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Topic: Wealth Management

What is a spousal RRSP?

Spousal RRSP

A spousal RRSP is currently one of the only means of income splitting for couples.

If you or your spouse has a significantly higher income now, or expects to have a significantly higher retirement income, then you should look at taking advantage of a spousal RRSP.

Registered retirement savings plans, or RRSPs, are a form of tax-deferred savings plan designed to help investors save for retirement. RRSP contributions are tax deductible, and the investments grow tax-free. (Note that you can currently contribute up to 18% of your earned income from the previous year to a maximum of $24,930).

When you later convert your RRSP to a registered retirement income fund (RRIF) and begin withdrawing the funds, they are taxed as ordinary income.

A spousal RRSP is one way to achieve equal retirement income. Suppose you are the higher-income spouse. You can make contributions to a spousal RRSP, and claim the tax deduction. Your contributions to the spousal RRSP will count toward your annual RRSP deduction limits.

Your spouse can still contribute their full deduction to their own separate RRSP. When the money is withdrawn from the spousal RRSP years later, it is taxed in the hands of your spouse. That’s an advantage if he or she is still in a lower tax bracket.

A spousal RRSP is also a way to defer taxes if you are no longer able to contribute to a personal RRSP because of your age. As long as your spouse is 71 or younger, you can contribute to his or her spousal RRSP and still claim the tax deduction.

Note that withdrawals from a spousal RRSP are generally subject to a “three-year rule.” If a spouse withdraws funds from an RRSP within three calendar years after the higher-income spouse’s last contribution, the higher-income spouse must declare the withdrawal as income on his or her tax return. The exceptions include spouses living apart due a marriage breakdown and the death of the contributor in the year a withdrawal is made.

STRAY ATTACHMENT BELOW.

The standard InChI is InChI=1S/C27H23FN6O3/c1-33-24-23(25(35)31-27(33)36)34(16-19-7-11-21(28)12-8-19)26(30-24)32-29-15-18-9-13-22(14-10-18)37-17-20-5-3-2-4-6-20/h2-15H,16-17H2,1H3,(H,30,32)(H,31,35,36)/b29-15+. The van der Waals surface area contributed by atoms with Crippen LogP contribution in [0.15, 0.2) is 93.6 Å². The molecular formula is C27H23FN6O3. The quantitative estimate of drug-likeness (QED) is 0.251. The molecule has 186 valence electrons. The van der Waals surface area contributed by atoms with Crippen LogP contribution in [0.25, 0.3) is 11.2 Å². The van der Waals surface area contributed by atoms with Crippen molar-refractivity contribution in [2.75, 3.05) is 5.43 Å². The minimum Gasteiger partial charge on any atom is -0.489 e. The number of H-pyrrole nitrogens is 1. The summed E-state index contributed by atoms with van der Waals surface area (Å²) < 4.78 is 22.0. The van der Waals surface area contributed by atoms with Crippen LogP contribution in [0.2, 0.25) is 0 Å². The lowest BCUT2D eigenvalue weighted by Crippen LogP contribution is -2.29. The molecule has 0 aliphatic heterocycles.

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Paying interest on your spouse’s investment loans

If the lower-income spouse takes out an investment loan from a third party, such as a bank, the higher-income spouse can pay the interest on that loan.

For example, say you’re the higher-income spouse and you make an interest payment on your spouse’s investment loan. As long as you don’t repay any of the loan principal, you do not have to claim any of the investment return on your income taxes. You should, however, make sure to pay the interest with a personal cheque bearing your name, so it’s directly tied to you.

The lower-income spouse would then deduct the interest payments on the loan on his or her tax return, even though the higher-income spouse paid them. This strategy lets the lower-income spouse build up a larger investment base.

Aiming for equal incomes in retirement

The Canada Revenue Agency won’t let a higher-income spouse simply give, or “gift,” money saved or invested to the lower-income spouse. “Attribution” rules apply if you do that. That means the higher-income spouse must pay tax on any gains or investment income from those funds.

That’s why spousal RRSPs are such a great idea. They shift investment capital and income to the lower-income spouse. These will help lower your tax bill right now, and ensure that you and your spouse get roughly the same amount of income in retirement. That will cut taxes later, as well.

Pay your spouse’s bills

The easiest way to accomplish this is to have the higher-income spouse pay the mortgage, grocery bills, medical costs, insurance and other non-deductible costs of family life.

Remember that you have to maintain separate bank accounts and keep accurate records. The higher-income spouse can also pay the lower-income spouse’s tax bill each spring, and any installments that are due during the year.

All these measures will let the lower-income spouse build a larger investment base. They’ll also cut the amount of tax the lower-income spouse pays on investment income earned now and in retirement.

Has a spousal RRSP been effective for you? How are you preparing for equal incomes in retirement?


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